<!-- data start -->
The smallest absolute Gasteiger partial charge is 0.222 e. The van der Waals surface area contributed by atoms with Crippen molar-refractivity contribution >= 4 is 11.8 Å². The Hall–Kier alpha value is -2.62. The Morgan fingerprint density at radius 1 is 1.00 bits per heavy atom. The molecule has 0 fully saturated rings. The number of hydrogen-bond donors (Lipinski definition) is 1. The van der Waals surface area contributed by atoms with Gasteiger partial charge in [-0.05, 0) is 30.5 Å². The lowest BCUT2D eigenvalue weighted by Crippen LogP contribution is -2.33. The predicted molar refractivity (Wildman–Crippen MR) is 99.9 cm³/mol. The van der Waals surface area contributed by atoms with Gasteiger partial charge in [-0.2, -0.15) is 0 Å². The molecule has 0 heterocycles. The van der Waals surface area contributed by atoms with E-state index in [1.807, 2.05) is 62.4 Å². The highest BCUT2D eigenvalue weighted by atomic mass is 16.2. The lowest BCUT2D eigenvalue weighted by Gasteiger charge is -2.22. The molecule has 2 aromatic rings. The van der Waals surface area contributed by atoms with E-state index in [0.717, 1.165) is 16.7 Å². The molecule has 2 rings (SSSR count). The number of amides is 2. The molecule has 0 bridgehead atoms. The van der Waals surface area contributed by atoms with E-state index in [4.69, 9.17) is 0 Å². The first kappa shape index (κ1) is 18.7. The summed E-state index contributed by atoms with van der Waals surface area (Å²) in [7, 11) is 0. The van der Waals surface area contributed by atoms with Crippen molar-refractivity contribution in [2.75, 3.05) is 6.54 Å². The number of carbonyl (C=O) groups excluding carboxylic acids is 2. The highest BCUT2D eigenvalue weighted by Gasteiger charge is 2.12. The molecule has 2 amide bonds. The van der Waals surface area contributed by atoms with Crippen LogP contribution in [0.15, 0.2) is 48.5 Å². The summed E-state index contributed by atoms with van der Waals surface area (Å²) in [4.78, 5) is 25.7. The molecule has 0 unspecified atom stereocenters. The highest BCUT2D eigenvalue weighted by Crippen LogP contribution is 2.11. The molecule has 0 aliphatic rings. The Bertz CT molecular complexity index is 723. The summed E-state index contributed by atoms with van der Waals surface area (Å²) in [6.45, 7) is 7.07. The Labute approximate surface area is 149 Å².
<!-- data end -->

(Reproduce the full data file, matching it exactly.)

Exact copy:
The smallest absolute Gasteiger partial charge is 0.222 e. The van der Waals surface area contributed by atoms with Crippen molar-refractivity contribution >= 4 is 11.8 Å². The Hall–Kier alpha value is -2.62. The Morgan fingerprint density at radius 1 is 1.00 bits per heavy atom. The molecule has 0 fully saturated rings. The number of hydrogen-bond donors (Lipinski definition) is 1. The van der Waals surface area contributed by atoms with Gasteiger partial charge in [-0.05, 0) is 30.5 Å². The lowest BCUT2D eigenvalue weighted by Crippen LogP contribution is -2.33. The predicted molar refractivity (Wildman–Crippen MR) is 99.9 cm³/mol. The van der Waals surface area contributed by atoms with Gasteiger partial charge in [-0.2, -0.15) is 0 Å². The molecule has 0 heterocycles. The van der Waals surface area contributed by atoms with E-state index in [1.807, 2.05) is 62.4 Å². The highest BCUT2D eigenvalue weighted by atomic mass is 16.2. The lowest BCUT2D eigenvalue weighted by Gasteiger charge is -2.22. The molecule has 2 aromatic rings. The van der Waals surface area contributed by atoms with E-state index in [0.717, 1.165) is 16.7 Å². The molecule has 2 rings (SSSR count). The number of amides is 2. The molecule has 0 bridgehead atoms. The van der Waals surface area contributed by atoms with E-state index in [4.69, 9.17) is 0 Å². The first kappa shape index (κ1) is 18.7. The summed E-state index contributed by atoms with van der Waals surface area (Å²) in [7, 11) is 0. The van der Waals surface area contributed by atoms with Crippen molar-refractivity contribution in [2.75, 3.05) is 6.54 Å². The number of carbonyl (C=O) groups excluding carboxylic acids is 2. The highest BCUT2D eigenvalue weighted by Gasteiger charge is 2.12. The molecule has 2 amide bonds. The van der Waals surface area contributed by atoms with Crippen LogP contribution in [0.15, 0.2) is 48.5 Å². The summed E-state index contributed by atoms with van der Waals surface area (Å²) in [4.78, 5) is 25.7. The molecule has 0 unspecified atom stereocenters. The highest BCUT2D eigenvalue weighted by Crippen LogP contribution is 2.11. The molecule has 0 aliphatic rings. The Bertz CT molecular complexity index is 723. The summed E-state index contributed by atoms with van der Waals surface area (Å²) in [6.45, 7) is 7.07. The Labute approximate surface area is 149 Å².